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Our Names Unfurl Across Winter; For the Record

Our Names Unfurl Across Winter

Under the bare-branched tree,
my father lights a hand-rolled smoke,

jangles his cup of bones. Hush! I scold.
Tomorrow, frost will hinge the door.

At last, the fire will be lit. Ash and black
and warm. My firstborn wants to know

Persephone’s original name,
wants to know which flowers

grew in the field where she danced,
why her mother spends winter in tears.

Wind breaks against fence rails,
the gold wood gone to splintered gray.


Tomorrow, the geometry of the unseen
—an actual field—
will be up for discussion. Look closely
at the fabric
of our days, and you will see the careful seams
of my needle.
You will see my father (his long white hair,
his white beard)
pluck meteors from the desert’s skin.
Not metaphor,
meteor. It is necessary to use the right name.
Like a Shabbat
that begins and ends at nightfall,
the new year
opens its hungry mouth just as the windows
are drawn
against darkness. Take me, winter morning,
to feed
the ghosts their bits and crumbs.
bread. Let them rattle as they feast.


His stories needle, an unrelenting
                        wind. Ice skins morning,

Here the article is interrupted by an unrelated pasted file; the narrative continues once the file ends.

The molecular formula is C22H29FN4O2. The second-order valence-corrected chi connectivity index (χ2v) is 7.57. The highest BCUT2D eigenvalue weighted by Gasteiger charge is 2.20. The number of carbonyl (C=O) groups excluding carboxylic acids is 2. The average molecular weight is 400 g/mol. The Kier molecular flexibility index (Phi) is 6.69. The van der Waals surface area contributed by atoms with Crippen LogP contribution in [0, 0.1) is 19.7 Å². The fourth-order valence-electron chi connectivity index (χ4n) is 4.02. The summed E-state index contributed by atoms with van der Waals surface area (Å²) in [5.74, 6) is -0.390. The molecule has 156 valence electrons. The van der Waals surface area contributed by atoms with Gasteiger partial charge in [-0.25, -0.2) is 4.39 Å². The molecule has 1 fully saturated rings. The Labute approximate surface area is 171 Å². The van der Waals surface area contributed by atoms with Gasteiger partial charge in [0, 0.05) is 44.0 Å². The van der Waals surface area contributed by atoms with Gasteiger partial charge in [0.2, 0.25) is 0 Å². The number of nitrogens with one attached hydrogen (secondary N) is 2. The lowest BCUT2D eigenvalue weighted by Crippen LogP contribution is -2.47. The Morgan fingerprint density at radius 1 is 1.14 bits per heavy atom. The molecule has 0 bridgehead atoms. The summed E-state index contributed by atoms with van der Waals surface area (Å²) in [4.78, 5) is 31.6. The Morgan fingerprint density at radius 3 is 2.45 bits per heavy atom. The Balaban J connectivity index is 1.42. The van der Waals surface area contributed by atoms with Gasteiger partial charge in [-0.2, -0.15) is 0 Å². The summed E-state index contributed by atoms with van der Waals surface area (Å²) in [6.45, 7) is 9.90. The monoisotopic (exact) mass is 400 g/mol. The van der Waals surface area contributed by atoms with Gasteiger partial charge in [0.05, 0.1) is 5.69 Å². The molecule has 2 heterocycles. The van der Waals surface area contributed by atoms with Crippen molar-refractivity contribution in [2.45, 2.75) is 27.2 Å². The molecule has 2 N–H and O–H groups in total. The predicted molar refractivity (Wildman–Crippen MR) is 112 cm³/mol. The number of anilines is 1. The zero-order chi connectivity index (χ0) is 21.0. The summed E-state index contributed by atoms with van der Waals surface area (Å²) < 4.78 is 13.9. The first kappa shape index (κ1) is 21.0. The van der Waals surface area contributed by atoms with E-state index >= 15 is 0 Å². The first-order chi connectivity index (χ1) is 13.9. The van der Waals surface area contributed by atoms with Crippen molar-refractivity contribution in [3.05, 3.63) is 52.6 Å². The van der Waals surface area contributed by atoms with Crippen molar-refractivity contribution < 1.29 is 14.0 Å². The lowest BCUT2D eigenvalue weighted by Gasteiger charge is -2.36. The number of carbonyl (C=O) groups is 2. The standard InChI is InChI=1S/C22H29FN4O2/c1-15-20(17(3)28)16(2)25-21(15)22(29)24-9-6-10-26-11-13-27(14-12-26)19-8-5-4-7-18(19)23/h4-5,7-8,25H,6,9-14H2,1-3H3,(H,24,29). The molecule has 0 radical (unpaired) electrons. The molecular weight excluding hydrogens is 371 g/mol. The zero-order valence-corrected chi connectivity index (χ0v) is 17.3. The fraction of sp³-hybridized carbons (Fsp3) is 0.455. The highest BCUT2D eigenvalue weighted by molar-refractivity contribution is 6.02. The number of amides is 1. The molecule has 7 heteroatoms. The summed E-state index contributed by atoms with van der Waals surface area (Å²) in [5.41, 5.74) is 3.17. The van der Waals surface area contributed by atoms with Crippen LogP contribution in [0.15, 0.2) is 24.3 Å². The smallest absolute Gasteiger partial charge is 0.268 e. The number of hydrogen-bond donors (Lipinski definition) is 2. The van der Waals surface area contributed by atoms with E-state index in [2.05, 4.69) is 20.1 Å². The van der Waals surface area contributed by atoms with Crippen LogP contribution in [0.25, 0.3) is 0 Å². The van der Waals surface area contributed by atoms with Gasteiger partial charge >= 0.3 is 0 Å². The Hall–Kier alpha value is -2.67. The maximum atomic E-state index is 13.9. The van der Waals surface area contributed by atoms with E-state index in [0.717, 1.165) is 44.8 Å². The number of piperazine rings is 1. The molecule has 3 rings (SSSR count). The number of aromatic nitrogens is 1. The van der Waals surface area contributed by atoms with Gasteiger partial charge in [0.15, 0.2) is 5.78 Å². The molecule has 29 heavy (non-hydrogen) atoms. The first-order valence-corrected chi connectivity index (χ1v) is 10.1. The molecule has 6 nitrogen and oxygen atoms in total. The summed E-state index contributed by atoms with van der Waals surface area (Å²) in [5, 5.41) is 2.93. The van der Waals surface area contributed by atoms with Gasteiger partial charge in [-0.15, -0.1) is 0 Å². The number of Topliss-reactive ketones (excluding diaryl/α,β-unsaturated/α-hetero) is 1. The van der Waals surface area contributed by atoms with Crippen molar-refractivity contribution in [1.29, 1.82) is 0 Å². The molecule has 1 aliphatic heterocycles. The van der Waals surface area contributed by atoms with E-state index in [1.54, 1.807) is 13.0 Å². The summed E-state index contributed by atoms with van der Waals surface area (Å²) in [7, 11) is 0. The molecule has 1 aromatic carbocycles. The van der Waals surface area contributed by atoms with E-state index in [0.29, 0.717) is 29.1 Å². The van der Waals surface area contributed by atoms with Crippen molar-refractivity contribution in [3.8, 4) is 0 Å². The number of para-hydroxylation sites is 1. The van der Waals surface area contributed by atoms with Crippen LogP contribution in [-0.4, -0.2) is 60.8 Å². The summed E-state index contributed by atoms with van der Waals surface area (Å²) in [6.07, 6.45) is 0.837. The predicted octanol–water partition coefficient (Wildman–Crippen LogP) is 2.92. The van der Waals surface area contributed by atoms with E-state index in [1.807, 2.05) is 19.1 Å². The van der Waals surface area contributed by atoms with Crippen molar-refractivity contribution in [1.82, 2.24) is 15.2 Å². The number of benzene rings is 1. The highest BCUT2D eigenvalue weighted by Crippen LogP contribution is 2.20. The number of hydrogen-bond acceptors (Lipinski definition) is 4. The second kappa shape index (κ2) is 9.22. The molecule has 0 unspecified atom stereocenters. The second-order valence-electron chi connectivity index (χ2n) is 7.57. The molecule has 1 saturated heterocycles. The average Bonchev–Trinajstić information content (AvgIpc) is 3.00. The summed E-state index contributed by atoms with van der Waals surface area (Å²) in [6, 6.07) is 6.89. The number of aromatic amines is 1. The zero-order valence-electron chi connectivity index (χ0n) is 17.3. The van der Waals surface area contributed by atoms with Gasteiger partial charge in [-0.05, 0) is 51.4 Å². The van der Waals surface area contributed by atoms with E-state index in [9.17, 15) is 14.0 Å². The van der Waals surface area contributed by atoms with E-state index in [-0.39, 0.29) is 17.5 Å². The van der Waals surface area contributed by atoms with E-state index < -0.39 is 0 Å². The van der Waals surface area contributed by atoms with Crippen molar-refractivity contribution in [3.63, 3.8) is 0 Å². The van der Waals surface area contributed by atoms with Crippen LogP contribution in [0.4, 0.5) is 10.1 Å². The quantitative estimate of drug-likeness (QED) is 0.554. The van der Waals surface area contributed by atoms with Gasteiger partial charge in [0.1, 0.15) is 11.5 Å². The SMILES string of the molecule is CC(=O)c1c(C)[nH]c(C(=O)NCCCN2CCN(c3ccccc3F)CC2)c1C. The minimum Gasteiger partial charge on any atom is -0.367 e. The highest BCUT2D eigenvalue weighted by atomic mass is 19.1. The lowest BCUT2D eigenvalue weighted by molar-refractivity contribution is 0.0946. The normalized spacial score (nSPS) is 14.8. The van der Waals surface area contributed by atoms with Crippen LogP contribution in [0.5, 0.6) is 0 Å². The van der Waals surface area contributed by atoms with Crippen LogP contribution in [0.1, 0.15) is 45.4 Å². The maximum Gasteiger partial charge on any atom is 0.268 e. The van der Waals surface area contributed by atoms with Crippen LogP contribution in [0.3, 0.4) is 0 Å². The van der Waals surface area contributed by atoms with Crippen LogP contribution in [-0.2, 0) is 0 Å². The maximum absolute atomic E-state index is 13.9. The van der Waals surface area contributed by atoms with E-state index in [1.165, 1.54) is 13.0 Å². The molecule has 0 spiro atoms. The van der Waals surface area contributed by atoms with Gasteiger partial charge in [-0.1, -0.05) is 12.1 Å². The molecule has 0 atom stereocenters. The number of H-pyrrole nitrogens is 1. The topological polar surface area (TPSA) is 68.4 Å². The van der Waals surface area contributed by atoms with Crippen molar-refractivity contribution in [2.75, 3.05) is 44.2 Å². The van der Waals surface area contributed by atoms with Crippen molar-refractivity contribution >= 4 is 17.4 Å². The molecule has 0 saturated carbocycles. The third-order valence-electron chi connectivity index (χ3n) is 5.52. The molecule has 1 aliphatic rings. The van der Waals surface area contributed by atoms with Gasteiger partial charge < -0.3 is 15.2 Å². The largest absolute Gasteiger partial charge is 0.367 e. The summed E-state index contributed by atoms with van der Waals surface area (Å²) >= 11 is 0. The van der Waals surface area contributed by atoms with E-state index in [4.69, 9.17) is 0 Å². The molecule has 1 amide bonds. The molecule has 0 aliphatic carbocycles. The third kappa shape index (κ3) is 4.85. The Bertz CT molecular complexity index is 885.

feathers windows.
                        When my hair is white, I will look
like him for the second time.

My daughter
            wakes in the dark, reads
                                    the seams in my palm
                        with small fingers.
Her face vs. the past:
            leap and meteoric rise.

                                    Small remembrance
drawn from the stream Lethe,
                                    its crystal teeth snapping
            at the ankles of those crossing.

            the hungry and their quarrels quiet.
Names unspool
                        from torn scrolls.


What I say to my firstborn
is this: Persephone’s mother
walked and wailed the fields
into fallow waiting, her tears
a scroll like grass is a scroll
of crickets and their cries,
like wind is a scroll of crossing
geese, high and honking on the day
the first frost came, years ago
when I was small and you were
yet before me
. A day of feathers
drifting into my palms. My father’s
hair black. My mother’s hair black.
The dark river biting at our backs.

For the Record

I have often said that “you” refers to him,
except for when it means me.

Though we see no color ripening among the leaves,
pale-yellow apricots appear on the ground

each morning. “You” insist that they are thrown
over the fence by the child next door,

but she has no fruit tree. And so we go
until we take up smashed fruit and taste.

We have three ways to see,
said Hugh of Saint Victor, and the hardest eye

to look with is called true sight. I wrestle
with the small mess “you” leave behind,

but do not know if it is his, or it is mine.

Kyce Bello
Kyce Bello’s poems have recently appeared in Anomaly, Taos Journal of International Poetry & Art, and Raven Chronicles. She has an MFA from the Institute of American Indian Arts, and lives in Santa Fe, New Mexico.